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PxChris

Any naming differences between the US and UK English versions of The Golden Medallion comic

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Hello all,

As I continue to dive down into some of the history of the classic Pirates theme, certain questions pop up into my head.

I was going through my copy of The Golden Medallion comic today, and it dawned on me that all of the wording in it is definitely in line with the US naming scheme of sets and characters. It got me thinking, did the UK version of the comic alter the wording in it to reflect the UK naming conventions?

Some examples from my US version of the comic:

  • It's Captain Red Beard, not Captain Roger.
  • The pirate's ship is the Black Seas Barracuda, not the Dark Shark.
  • Governor Broadsides ship is the Caribbean Clipper, not the Sea Hawk.
  • Their fortress is Eldorado, not Sabre.

Do any Eurobricks members have the UK release of the comic and can verify the naming conventions used?

I know that the Ladybird books (which I also have) which are a product of the UK all use the naming conventions from the UK (Captain Roger, Dark Shark, etc). I also know that some of the non-English language comics did use names that fell in line more with the UK conventions (I only have scans of the German and Dutch comics to check).

I also know that there are images from LEGO of the comic being called The Golden Sovereign in the UK English version, but from what I have seen, that seems to only be a mockup and that there was never an English version of it actually published with that title/cover. Does anyone have input on that?

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Thanks for the help from the community experts!

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Great topic! I've been wondering about this myself lately. I still haven't seen scans of the UK version of this comic, but I'm fairly sure that the US version must have been localized from the translation done for the UK market--they missed changing at least one instance of "Captain Roger" to "Captain Red Beard" on the last page. ("Captain Roger can have it for 300 sovereigns".) I think there may have been one or two other instances of this, but I don't remember right off the top of my head.

The fact that it was changed to Red Beard for this comic is particularly funny since this is probably the least bearded the character has ever been. :pir_laugh2:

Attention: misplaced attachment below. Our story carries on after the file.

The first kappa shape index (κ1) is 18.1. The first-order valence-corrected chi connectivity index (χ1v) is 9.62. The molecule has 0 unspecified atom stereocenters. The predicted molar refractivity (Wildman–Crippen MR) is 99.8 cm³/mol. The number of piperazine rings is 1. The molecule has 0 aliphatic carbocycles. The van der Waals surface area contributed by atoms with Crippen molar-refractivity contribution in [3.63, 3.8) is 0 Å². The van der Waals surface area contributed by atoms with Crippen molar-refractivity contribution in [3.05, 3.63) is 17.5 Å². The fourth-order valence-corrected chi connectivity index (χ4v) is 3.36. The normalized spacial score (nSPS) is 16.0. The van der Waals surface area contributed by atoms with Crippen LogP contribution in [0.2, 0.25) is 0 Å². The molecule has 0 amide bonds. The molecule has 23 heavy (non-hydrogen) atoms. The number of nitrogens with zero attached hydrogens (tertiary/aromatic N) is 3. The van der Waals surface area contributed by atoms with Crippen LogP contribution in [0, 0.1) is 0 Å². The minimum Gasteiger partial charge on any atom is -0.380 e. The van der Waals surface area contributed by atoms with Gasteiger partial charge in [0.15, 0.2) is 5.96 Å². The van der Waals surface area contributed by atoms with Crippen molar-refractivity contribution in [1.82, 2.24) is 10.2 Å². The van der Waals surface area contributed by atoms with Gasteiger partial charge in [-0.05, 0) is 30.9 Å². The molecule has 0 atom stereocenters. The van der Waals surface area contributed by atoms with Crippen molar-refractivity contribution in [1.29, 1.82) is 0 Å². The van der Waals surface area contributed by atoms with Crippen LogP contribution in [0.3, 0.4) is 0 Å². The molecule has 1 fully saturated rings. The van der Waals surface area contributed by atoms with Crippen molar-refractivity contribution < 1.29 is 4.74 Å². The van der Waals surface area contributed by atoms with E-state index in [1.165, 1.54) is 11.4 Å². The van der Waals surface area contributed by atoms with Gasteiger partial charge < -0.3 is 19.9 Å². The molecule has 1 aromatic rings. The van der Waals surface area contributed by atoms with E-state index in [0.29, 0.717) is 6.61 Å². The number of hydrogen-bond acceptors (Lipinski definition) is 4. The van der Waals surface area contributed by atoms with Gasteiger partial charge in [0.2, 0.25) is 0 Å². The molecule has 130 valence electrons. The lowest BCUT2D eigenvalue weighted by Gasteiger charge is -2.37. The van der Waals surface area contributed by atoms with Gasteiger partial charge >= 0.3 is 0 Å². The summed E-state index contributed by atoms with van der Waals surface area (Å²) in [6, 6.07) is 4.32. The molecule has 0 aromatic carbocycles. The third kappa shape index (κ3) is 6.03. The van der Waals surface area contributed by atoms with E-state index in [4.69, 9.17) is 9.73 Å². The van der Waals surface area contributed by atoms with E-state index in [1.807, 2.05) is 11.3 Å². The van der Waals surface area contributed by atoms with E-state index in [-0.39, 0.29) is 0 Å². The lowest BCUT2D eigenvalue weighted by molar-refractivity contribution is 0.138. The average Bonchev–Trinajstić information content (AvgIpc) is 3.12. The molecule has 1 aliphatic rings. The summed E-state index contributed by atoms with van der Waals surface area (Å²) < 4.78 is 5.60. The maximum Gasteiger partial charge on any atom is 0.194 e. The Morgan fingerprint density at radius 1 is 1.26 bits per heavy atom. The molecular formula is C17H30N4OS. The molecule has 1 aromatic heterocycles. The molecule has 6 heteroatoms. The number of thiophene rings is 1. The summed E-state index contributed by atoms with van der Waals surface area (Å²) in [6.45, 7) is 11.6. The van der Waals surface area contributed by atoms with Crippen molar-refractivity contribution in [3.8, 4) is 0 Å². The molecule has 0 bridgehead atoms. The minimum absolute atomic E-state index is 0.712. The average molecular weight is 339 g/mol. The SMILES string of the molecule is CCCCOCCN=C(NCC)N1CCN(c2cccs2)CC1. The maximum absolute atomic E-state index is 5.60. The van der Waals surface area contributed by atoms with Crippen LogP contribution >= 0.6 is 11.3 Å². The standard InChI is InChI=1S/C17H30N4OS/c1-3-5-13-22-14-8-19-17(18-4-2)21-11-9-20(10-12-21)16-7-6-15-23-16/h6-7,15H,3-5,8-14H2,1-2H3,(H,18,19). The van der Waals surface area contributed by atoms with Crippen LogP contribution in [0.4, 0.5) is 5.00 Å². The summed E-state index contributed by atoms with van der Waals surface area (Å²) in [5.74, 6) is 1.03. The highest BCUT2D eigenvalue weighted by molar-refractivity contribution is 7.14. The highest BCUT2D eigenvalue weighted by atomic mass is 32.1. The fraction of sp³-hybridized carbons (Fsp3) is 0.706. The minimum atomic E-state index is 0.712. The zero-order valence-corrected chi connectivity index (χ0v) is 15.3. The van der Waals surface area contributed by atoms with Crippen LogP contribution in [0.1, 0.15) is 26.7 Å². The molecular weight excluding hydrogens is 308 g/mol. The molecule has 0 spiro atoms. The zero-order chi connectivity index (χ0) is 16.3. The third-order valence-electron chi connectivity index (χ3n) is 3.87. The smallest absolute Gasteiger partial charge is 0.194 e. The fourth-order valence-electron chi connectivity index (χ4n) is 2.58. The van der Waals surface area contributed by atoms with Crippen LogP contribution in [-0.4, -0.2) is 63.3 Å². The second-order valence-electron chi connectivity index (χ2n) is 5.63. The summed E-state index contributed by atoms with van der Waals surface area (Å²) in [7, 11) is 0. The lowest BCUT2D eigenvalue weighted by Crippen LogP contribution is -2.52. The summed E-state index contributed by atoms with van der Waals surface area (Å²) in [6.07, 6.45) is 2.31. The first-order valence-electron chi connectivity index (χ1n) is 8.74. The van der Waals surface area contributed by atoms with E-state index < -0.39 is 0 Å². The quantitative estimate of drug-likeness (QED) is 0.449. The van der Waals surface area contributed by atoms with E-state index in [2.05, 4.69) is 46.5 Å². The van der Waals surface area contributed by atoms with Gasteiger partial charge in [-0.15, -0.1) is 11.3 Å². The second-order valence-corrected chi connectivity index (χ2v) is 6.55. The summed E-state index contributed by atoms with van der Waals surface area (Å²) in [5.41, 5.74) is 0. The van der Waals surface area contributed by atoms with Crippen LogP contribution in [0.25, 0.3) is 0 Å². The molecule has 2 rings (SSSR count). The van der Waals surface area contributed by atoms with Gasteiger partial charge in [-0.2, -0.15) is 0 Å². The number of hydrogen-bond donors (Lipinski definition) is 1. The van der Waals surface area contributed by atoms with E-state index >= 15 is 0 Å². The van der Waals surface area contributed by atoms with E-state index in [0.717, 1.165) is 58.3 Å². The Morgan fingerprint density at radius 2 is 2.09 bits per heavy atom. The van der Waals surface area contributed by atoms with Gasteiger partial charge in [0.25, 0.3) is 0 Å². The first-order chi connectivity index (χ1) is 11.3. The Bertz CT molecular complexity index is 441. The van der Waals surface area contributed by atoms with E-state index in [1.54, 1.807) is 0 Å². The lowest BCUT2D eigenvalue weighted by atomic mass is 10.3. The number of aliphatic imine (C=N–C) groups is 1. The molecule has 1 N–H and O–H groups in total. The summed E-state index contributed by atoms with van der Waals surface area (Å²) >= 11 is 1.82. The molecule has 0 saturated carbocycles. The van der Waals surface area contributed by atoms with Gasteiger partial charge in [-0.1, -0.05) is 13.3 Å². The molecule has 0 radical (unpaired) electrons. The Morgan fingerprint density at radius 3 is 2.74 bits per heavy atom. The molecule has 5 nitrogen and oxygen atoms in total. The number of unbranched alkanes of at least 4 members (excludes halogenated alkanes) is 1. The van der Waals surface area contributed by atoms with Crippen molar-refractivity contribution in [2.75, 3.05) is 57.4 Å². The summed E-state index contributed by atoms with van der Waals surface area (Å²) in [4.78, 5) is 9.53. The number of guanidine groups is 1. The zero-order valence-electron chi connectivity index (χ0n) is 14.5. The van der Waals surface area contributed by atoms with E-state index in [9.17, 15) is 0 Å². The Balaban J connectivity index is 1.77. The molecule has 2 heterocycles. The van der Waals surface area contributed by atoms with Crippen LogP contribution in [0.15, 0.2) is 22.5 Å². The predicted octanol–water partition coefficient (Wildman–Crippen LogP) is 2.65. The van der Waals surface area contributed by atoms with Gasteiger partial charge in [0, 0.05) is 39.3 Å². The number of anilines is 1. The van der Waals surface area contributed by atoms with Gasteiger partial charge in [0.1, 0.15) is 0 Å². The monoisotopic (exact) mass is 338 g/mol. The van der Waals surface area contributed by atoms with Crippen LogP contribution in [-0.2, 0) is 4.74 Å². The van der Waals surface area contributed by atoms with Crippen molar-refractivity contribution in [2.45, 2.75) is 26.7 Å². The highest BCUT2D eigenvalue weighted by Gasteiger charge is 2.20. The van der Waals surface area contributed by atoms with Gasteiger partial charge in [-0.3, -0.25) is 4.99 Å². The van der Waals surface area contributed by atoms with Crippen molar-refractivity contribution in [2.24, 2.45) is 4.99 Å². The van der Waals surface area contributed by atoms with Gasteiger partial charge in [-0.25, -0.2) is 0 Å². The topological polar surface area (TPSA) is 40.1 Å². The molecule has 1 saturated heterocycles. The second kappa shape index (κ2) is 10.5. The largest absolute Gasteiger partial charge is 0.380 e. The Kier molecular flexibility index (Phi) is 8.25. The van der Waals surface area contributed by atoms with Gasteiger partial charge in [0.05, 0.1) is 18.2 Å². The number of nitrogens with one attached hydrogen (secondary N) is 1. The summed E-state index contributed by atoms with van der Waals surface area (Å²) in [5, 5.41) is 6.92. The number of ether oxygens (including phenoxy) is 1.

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6 minutes ago, TalonCard said:

The fact that it was changed to Red Beard for this comic is particularly funny since this is probably the least bearded the character has ever been. :pir_laugh2:

Haha, that's the truth! While I do love the comic and the artwork in it, it's always bugged me somewhat just how little beard Red Beard actually has in it! The Ladybird books are a little better, but not by a lot.

I never caught the use of Roger before in my reads of the comic, I'm going to have to go look at that again!

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IMO during that time in his life Redbeard's beard was falling out due to his suppressed guilt at kicking his own son out of his crew because he couldn't grow a beard:pir-tongue:

I'd be interested to learn if it was always the intention to call the character "Redbeard"--the name first appears in the 1987 "Ships and the Sea" Word Show, and we know that by that time the line was pretty much finalized internally. But the early artwork for the characters and comics doesn't always feature a beard or a red beard, and this character design was used pretty frequently in the early years of the theme, even in LEGOLAND parks, and I don't think the character was even consistently called Redbeard internationally until well after the Pirate theme ended the first time.

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Sorry for the double post, but I was looking at the 1990 UK catalog and noticed that the comic appears both with the original mockup "Golden sovereign" title and the "Golden Medallion" title we're all familiar with on two different pages. This seems to support your theory that there may never have been a published English version of the comic with the "Golden sovereign" title.

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That's a very good catch @TalonCard and I agree, definitely some good evidence to my theory.

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